Creative Alliance @ Arch Social Club - Ru-Jac Records & The Legacy of Baltimore Soul
Creative Alliance Presents - In Partnership with CultureWorks - USDAC Field Office and Arch Social Club Community Network
Event Type: music/performance
Event location: Arch Social Club, 2426 Pennsylvania Ave, Baltimore, MD 21217 (across from the library). Arch's dress code: No tennis shoes, jeans or t-shirts. Order a drink! Order some food! Support Arch Social Club!
Ru-Jac Records & The Legacy of Baltimore Soul is an event celebrating the history of the 1960s West Baltimore R&B record label through: 1. Performances of Ru-Jac songs by young Baltimore musicians with Ru-Jac stars Winfield Parker, Joe Quarterman as well as Joy Postell! 2. A panel discussion that takes a deep look into the Ru-Jac record label’s place in the era’s bustling music scene. The event will take place at Arch Social Club, a century-old African-American organization that has been centered in Penn North neighborhood, close to Ru-Jac's headquarters, for over 40 years. Arch Social Club is the last surviving music lounge in the Penn-North area, a neighborhood once filled with venues including the historic Royal Theater.
To connect the generations of Baltimore to their rich, largely forgotten musical heritage, using the music of Ru-Jac Records and the story of Rufus Mitchell as a vehicle to reveal the city’s vibrant musical past and uncover important stories of black entrepreneurship.
Ru-Jac Records, located at 427 Laurens Street, was owned and operated by Rufus E. Mitchell. An associate of the notorious yet empowering business man Little Willie Adams, Mr. Mitchell was for decades one of the central figures of the Baltimore’s black entertainment scene. Among other places, Mitchell booked at the Baltimore Civic Center (now the Royal Farms Arena), the historic Royal Theatre and the legendary Carr's Beach, a segregation-era beach for African-Americans that Mitchell and Little Willie turned into a top east coast destination. As general manager of Carr’s Beach, Mitchell booked the most famous black acts of its time to perform, including Billie Holiday, Ray Charles, Chuck Berry, Sam Cooke, Aretha Franklin and James Brown. Mitchell’s life is a prime example of black business people turning injustice on its head and finding paths for success.
Through his Ace Bookings business, Rufus maintained a roster of some the area’s very best black pop talent whom he often booked as openers for famous acts. In the early 1960s Rufus began Ru-Jac Records, recording sides for most of his Ace Bookings roster including early Ru-Jac star Winfield Parker, duo Gene & Eddie, Rita Doryse and a young Arthur Conley. Thanks to Mitchell’s relationship with Otis Redding, Redding later produced and co-wrote Conley’s giant hit, “Sweet Soul Music” a #2 Billboard Top 100 hit and enduring soul anthem. Ru-Jac was a launching pad not only for Conley; Winfield Parker and Sir Joe Quarterman found success after the head start provided by Ru-Jac. Ru-Jac Records helps tell the story of a dynamic Baltimore music scene and an ambitious black entrepreneur at the center.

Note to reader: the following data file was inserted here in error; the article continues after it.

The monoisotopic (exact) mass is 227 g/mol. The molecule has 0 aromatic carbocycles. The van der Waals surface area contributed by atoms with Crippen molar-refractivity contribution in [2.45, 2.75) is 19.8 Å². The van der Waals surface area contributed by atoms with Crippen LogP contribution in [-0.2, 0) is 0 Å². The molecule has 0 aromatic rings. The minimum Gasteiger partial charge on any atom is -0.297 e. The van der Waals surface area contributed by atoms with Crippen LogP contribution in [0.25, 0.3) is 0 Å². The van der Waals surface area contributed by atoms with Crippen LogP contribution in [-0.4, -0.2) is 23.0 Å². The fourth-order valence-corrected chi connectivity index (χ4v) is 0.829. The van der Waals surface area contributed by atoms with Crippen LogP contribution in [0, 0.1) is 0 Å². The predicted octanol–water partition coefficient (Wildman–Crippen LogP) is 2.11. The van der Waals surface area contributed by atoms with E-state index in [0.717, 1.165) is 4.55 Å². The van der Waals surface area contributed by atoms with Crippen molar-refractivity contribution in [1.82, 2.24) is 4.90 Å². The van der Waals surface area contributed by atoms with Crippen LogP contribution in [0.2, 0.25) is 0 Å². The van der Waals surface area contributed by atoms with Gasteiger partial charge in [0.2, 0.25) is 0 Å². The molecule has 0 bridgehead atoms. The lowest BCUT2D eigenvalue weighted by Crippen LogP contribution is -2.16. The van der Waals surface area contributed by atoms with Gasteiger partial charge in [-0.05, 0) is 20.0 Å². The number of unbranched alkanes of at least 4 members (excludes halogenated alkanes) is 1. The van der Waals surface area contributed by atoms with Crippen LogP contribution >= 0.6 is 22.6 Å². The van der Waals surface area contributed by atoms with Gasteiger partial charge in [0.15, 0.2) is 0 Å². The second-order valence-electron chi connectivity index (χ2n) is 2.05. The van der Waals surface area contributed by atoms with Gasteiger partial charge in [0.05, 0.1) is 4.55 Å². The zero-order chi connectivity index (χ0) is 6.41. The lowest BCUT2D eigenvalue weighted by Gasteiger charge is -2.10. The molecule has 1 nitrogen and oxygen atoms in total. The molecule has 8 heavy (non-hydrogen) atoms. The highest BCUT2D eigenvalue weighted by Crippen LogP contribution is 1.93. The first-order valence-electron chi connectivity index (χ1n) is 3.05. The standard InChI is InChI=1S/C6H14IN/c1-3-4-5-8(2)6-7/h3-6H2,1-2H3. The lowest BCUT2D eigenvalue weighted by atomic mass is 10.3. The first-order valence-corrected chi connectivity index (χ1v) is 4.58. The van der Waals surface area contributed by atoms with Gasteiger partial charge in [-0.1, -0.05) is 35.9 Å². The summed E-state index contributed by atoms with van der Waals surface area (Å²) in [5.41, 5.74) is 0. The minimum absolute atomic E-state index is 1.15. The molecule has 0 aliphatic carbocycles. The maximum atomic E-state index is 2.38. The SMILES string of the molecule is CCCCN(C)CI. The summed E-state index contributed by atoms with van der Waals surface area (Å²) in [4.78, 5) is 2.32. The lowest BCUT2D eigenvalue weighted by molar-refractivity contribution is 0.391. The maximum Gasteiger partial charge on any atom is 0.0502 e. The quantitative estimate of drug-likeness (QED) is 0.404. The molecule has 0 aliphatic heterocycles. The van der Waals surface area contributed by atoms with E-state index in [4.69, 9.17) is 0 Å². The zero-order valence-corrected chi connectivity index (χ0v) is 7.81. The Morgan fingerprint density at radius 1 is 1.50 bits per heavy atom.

The talent, energy and dynamic ingenuity of 1960s Baltmore is ripe for rediscovery and reclamation of local artistic inheritance. It all starts with this event, Ru-Jac Records & The Legacy of Baltimore Soul.
8pm $10, $8 members (+$3 at the door)
The Robert W. Deutsch Foundation
Ru-Jac Records & The Legacy of Baltimore Soul is made possible through a fellowship grant from The Robert W. Deutsch Foundation, which “exists to promote innovation in science and technology, arts, education and social justice.”
About Arch Social Club
We are so excited that the Ru-Jac Records show is happening at one of the most historic venues in town, Arch Social Club! The African-American men’s organization has existed since 1905 and has been at the corner of Pennsylvania and North Avenue for over forty years. It is the last surviving music venue on a vibrant Pennsylvania Avenue strip once filled with them. Among the venues on the strip was The Royal Theater, one of the premier venues for black entertainment in the nation along with The Apollo in New York City and The Howard in D.C. Located just blocks away from this Baltimore hub of black music at 427 Laurens St. was Ru-Jac Records.
Why the dress code?
Arch does have a dress code: no sneakers, no jeans and no t-shirts. While the policy may seem overly old-school, the philosophy behind it promotes respectability to a neighborhood that has seen better days. The CVS across the street was on fire during the Baltimore Uprising of two years ago. In the immediate aftermath, Arch Social Club opened its doors offering water, sandwiches and use of their restrooms during protests and clean-ups. For its links to the past and the present, Arch Social Club is a place worth celebrating.
There are two parking lots available for the event. A small lot is behind the library directly across from Arch on Pennsylvania Ave. A larger lot is just a block north of Arch behind the Social Services building at 2500 Pennsylvania Ave, Baltimore, MD 21217. The Penn North subway station is right next to Arch Social Club and of course Uber and Lyft are available as well.
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